Union Forces Commanded by: Brig. Gen. Robert S. Granger
Confederate Forces Commanded by: Gen. John B. Hood
**Missing and Captured
Conclusion: Union Victory
As Gen. John B. Hood began the Franklin-Nashville Campaign during the fall of 1864, his Army of Tennessee demonstrated against Decatur, Alabama, October 26-29, in an attempt to cross the Tennessee River.
On October 25th, Hood's headquarters were located at the town of Somerville, 13 miles southeast of Decatur. Strategically located on the terminus of the Nashville and Decatur Railroad, where the Memphis and Charleston Railroad crossed, it was rumored that Decatur held a large quantity of badly needed supplies. No doubt, the Federal pontoon bridge that spanned the Tennessee River there made it an ideal place in which to serve as Hood's base for the upcoming campaign. On the 26th, the Confederate army began moving up and around the town, surrounding the Union garrison, at the time commanded by Col. C. C. Doolittle.
From Huntsville, Alabama, Brig. Gen. R. S. Granger, sent word to George Thomas in Nashville that he needed reinforcements if he were to hold Decatur, and hurried there to take personal charge. Thomas, unconvinced that Hood's entire army was present at Decatur or that Hood would attack the works there, sent 2 regiments from J. B. Steedman's division. One of these regiments, the 4th Michigan, would not arrive until October 28, bringing the Federal troops at Decatur to 2,000.
On the evening of the 26th, a torrential downpour soaked the Confederates as they found themselves bogged down in knee-deep mud. And as they moved into position around the town on the morning of the 27th, they did so in a dense fog. Once the fog lifted, a defensive works consisting of 2 forts, 1600 yards of rifle pits and parapets could be seen. Notwithstanding the imposing defenses, Hood's soldiers went to work on building earthworks and emplacing artillery along the river and above the town. Hood's supply system had all but broken down completely. The majority of the men had had nothing to eat in several days and desperately wanted the Union supplies that were stockpiled in the town.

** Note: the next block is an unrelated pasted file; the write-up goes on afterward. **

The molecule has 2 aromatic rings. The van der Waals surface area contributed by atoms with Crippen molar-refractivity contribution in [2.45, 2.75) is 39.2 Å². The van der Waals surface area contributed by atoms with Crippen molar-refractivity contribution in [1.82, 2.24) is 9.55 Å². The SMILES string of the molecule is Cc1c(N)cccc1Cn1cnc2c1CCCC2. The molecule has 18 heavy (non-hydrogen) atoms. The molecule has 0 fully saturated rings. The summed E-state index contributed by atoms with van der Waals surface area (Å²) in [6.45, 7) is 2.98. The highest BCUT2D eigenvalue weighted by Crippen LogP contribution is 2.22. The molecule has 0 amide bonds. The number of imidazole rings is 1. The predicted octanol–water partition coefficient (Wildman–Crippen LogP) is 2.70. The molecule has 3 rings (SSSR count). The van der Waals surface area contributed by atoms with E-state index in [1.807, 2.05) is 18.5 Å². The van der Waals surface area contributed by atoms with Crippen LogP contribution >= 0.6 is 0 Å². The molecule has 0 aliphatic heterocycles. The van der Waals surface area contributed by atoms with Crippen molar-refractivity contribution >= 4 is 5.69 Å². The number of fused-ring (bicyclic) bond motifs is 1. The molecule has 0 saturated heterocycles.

Hood spent the 27th getting his troops into position, and skirmishing broke out between the Federals and Confederates. While the newly appointed theatre commander, Gen. P.G. T. Beauregard, met with Hood at his headquarters during the early evening hours, Confederate skirmishers were pushed forward to a ravine about 500 yards from the Union line.
On the morning of the 28th, despite another dense fog enveloping the entrenchments, Union skirmishers moved forward, under cover of the fort, and drove the Confederate skirmishers back. In this action, Granger reported the capture of 120 Confederates, mostly of Cheatham's Division, along with 40 enemy killed and wounded.
Though Hood's entire army of 23,000 were now encircling a garrison of 2,000, Beauregard argued that to continue an attack on fortifications would be too costly in the loss of life. In addition, Union gunboats had arrived to patrol the river and prevent Hood's army from crossing. Weighing these considerations, as well as being low on ammunition, and the men needing to get provisions, Hood elected to attempt a crossing at Bainbridge, some 40-miles west of Decatur. Arguably, Hood's decision to abandon Decatur would appear foolish.
Encouraged by the success of their earlier action, Granger sent another force out of the fort on the evening of the 28th.
Under cover of darkness, the Army of Tennessee moved out of Decatur on October the 29th, marching westward in the direction of Bainbridge. Hood would ultimately cross the Tennessee River west of Bainbridge, at Florence, Alabama.